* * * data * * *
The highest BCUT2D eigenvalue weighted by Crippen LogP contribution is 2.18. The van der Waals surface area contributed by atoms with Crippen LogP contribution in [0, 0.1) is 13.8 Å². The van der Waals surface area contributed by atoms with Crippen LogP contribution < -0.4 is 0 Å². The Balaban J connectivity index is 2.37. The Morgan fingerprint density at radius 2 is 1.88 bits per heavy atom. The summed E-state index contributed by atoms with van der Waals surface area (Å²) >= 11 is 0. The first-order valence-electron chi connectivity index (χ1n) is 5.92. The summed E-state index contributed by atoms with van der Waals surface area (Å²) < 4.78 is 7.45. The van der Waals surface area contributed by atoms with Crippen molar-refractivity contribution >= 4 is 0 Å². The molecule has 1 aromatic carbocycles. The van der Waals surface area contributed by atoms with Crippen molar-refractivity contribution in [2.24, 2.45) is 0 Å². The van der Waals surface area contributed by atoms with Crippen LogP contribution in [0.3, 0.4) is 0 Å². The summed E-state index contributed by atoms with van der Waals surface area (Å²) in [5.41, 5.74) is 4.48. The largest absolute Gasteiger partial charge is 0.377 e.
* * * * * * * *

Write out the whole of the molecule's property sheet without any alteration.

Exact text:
The highest BCUT2D eigenvalue weighted by Crippen LogP contribution is 2.18. The van der Waals surface area contributed by atoms with Crippen LogP contribution in [0, 0.1) is 13.8 Å². The van der Waals surface area contributed by atoms with Crippen LogP contribution < -0.4 is 0 Å². The Balaban J connectivity index is 2.37. The Morgan fingerprint density at radius 2 is 1.88 bits per heavy atom. The summed E-state index contributed by atoms with van der Waals surface area (Å²) >= 11 is 0. The first-order valence-electron chi connectivity index (χ1n) is 5.92. The summed E-state index contributed by atoms with van der Waals surface area (Å²) < 4.78 is 7.45. The van der Waals surface area contributed by atoms with Crippen molar-refractivity contribution >= 4 is 0 Å². The molecule has 1 aromatic carbocycles. The van der Waals surface area contributed by atoms with Crippen molar-refractivity contribution in [2.24, 2.45) is 0 Å². The van der Waals surface area contributed by atoms with Crippen LogP contribution in [0.3, 0.4) is 0 Å². The summed E-state index contributed by atoms with van der Waals surface area (Å²) in [5.41, 5.74) is 4.48. The largest absolute Gasteiger partial charge is 0.377 e.